A first cohort of macaques comprised animals enrolled in SHIV transmission studies as PrEP-treated (n = 8) or controls (n = 10) [6, 7, 15]. These macaques were exposed rectally to SHIV162P3 once a week for up to 14 weeks until infection was confirmed by molecular and serologic testing [6, 7, 15]. The PrEP regimens consisted of two weekly doses of FTC/TDF (n = 6) or one weekly dose of TAF (n = 2). The doses of FTC/TDF were given i) 24h before and 24h after (-24/+24h) exposure, ii) 3 days before and 2h after (-3d/+2h) exposure, or iii) 7 days before and 2h after (-7d/+2h) exposure . The macaques infected during TAF PrEP received a single dose of TAF 3 days before SHIV challenge (-3d) (Table 1) . All 8 macaques with PrEP breakthrough infections continued receiving drug for an average of 20 (11–28) weeks after confirmed infection (Table 1).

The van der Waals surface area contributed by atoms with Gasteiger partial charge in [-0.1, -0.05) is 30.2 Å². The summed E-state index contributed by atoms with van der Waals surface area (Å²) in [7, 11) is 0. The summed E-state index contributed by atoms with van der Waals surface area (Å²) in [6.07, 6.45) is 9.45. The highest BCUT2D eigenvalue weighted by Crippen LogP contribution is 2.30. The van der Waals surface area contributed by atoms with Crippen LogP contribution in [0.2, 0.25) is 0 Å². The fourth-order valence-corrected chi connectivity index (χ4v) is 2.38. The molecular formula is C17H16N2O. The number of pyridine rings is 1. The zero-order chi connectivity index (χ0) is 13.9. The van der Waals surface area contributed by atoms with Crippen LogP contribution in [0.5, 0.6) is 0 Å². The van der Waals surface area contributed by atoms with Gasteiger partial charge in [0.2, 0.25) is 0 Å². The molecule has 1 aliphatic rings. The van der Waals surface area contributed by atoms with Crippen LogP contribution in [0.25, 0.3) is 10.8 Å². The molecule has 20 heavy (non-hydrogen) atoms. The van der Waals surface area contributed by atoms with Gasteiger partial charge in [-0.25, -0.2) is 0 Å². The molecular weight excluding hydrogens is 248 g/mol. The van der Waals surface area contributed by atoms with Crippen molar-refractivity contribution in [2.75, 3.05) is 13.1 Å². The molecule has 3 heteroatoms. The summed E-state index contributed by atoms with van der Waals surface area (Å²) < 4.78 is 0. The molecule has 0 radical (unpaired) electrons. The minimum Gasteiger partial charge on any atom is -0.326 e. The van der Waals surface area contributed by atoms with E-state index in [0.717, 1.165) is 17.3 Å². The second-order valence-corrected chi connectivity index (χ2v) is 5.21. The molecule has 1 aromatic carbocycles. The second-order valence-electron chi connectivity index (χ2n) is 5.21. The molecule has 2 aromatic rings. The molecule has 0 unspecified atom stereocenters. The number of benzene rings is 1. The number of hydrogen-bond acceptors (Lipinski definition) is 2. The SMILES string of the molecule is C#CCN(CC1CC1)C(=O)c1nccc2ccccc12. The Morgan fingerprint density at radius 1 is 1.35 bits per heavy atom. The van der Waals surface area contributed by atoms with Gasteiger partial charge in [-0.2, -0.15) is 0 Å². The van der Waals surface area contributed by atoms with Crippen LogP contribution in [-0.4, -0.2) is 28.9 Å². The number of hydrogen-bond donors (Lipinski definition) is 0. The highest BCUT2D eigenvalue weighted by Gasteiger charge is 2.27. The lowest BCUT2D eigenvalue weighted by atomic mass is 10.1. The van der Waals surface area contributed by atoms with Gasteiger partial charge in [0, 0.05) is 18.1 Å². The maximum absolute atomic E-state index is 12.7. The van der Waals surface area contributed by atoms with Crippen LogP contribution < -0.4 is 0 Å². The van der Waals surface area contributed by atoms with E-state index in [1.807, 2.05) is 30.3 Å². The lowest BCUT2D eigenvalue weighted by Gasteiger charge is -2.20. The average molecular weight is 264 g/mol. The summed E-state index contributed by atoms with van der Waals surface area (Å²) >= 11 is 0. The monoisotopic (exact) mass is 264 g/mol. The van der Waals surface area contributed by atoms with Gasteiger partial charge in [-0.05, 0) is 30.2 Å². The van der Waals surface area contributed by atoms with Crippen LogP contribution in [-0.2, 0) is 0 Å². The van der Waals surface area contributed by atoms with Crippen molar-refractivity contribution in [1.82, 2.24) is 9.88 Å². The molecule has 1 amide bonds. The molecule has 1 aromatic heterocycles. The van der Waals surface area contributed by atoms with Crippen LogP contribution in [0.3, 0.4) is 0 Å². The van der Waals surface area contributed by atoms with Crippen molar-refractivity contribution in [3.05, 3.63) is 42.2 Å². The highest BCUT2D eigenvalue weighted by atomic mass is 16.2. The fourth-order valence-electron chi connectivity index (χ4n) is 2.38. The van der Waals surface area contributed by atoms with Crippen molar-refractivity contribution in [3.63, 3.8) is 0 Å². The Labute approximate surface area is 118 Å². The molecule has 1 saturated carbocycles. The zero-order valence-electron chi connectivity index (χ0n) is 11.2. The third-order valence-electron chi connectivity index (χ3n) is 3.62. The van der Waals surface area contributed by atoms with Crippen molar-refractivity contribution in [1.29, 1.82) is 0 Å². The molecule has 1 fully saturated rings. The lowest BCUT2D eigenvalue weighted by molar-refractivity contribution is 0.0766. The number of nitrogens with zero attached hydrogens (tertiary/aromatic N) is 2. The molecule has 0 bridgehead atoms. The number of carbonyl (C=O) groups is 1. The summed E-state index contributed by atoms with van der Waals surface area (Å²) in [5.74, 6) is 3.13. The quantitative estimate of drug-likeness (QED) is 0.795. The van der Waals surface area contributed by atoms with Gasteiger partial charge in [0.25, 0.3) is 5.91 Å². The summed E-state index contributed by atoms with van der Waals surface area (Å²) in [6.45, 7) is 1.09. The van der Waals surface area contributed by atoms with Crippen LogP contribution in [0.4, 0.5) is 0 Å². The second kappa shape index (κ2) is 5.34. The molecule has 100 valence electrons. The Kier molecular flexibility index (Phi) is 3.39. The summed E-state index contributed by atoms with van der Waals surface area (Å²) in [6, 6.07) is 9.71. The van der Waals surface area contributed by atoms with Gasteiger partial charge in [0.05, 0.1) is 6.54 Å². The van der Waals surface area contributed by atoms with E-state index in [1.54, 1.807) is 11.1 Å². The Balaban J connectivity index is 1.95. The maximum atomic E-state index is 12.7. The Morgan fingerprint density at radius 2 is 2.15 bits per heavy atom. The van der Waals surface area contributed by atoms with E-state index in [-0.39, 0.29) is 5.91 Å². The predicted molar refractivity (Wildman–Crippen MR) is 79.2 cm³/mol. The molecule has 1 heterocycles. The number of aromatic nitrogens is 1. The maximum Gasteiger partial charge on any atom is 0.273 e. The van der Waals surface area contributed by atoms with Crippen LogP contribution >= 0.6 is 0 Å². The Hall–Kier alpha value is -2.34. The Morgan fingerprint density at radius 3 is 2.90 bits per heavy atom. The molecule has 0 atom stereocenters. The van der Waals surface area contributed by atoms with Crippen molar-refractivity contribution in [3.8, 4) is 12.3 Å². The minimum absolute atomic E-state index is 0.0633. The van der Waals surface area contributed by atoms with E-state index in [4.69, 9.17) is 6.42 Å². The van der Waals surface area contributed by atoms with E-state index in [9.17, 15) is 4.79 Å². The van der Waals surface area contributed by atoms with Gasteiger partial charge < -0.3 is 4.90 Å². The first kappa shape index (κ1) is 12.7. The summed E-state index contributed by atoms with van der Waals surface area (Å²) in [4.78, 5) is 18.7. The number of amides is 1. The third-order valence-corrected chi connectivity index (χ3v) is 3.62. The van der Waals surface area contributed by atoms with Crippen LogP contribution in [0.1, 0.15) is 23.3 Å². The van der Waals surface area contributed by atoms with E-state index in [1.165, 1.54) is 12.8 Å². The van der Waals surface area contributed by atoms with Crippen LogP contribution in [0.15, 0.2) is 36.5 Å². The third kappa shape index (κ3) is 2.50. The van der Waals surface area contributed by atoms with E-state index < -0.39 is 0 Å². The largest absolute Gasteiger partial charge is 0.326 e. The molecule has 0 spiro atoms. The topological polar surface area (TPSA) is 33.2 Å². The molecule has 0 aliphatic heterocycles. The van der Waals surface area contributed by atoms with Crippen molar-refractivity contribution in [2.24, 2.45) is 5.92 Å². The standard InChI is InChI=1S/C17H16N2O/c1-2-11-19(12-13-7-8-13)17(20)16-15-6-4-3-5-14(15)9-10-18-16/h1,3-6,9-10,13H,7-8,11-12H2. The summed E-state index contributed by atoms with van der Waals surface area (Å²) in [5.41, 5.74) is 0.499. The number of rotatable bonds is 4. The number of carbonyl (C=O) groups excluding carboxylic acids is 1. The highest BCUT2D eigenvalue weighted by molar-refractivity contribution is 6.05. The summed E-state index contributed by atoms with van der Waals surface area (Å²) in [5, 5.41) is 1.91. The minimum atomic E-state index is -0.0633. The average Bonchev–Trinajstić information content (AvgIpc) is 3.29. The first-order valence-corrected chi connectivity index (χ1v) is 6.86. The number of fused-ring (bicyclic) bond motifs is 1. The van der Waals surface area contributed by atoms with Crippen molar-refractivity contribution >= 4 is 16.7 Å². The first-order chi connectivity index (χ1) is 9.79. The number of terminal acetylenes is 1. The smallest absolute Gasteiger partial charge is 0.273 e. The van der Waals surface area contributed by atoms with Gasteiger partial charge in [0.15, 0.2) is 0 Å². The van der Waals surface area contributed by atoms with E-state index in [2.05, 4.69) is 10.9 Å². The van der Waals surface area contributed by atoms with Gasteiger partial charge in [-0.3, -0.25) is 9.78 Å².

A second cohort of 17 animals was used to investigate the long-term effect of early PrEP treatment. We quantified cell-associated SHIV DNA in lymphoid tissues (mesenteric, axillary, and inguinal lymph nodes) collected at necropsy approximately 1 year after confirmed infection. Of these animals, 9 were infected during intermittent PrEP with FTC/TDF and 8 were untreated controls. Because of limited specimen availability, only a few animals from the first cohort were included in this second analysis. We thus included additional animals that also received FTC/TDF (1 or 2 doses every week) during the first months (median = 3.7) of infection [6, 16] (Table 3). Some of the macaques received a single dose of FTC/TDF or TAF 1–3 days prior to necropsy to measure drug penetration in rectal tissues [6, 15]. Lymph nodes were collected 11 months (FTC/TDF) and 9 months (untreated controls) after confirmed infection and were processed as previously described . Briefly, the tissues were homogenized with a cell strainer (Fine mesh screens #20 and #10; company), washed several times with RPMI 1640, and then carefully layered over Ficoll (Lymphocyte Separation Medium (LSM, MP Biomedicals, Aurora, OH)) to separate lymph node mononuclear cells (LNMCs). LNMCs were subsequently washed with RPMI 1640, counted, and stored in liquid nitrogen until use.